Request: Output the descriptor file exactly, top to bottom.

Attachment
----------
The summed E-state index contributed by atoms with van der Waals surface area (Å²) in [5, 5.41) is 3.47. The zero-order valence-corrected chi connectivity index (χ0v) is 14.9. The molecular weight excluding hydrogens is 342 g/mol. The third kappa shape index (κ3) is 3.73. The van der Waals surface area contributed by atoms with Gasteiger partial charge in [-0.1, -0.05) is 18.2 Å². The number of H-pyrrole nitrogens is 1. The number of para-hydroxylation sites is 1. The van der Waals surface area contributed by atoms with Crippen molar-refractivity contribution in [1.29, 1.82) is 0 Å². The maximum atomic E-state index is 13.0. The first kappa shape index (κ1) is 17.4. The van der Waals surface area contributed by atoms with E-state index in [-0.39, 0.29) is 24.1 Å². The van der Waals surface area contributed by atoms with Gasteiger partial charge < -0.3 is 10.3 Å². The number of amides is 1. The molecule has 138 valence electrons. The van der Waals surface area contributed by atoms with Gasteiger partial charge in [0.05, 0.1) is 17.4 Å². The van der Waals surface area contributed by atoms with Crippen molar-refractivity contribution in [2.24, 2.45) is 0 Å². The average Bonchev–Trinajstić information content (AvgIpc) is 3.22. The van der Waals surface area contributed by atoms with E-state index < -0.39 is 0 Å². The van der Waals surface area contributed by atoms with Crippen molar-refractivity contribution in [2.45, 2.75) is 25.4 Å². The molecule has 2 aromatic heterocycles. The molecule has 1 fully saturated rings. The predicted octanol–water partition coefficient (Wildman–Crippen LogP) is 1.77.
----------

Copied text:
The summed E-state index contributed by atoms with van der Waals surface area (Å²) in [5, 5.41) is 3.47. The zero-order valence-corrected chi connectivity index (χ0v) is 14.9. The molecular weight excluding hydrogens is 342 g/mol. The third kappa shape index (κ3) is 3.73. The van der Waals surface area contributed by atoms with Gasteiger partial charge in [-0.1, -0.05) is 18.2 Å². The number of H-pyrrole nitrogens is 1. The number of para-hydroxylation sites is 1. The van der Waals surface area contributed by atoms with Crippen molar-refractivity contribution in [1.29, 1.82) is 0 Å². The maximum atomic E-state index is 13.0. The first kappa shape index (κ1) is 17.4. The van der Waals surface area contributed by atoms with E-state index in [-0.39, 0.29) is 24.1 Å². The van der Waals surface area contributed by atoms with Gasteiger partial charge < -0.3 is 10.3 Å². The number of amides is 1. The molecule has 138 valence electrons. The van der Waals surface area contributed by atoms with Gasteiger partial charge in [0.05, 0.1) is 17.4 Å². The van der Waals surface area contributed by atoms with Crippen molar-refractivity contribution in [2.24, 2.45) is 0 Å². The average Bonchev–Trinajstić information content (AvgIpc) is 3.22. The van der Waals surface area contributed by atoms with E-state index < -0.39 is 0 Å². The van der Waals surface area contributed by atoms with Crippen molar-refractivity contribution in [2.45, 2.75) is 25.4 Å². The molecule has 2 aromatic heterocycles. The molecule has 1 fully saturated rings. The predicted octanol–water partition coefficient (Wildman–Crippen LogP) is 1.77.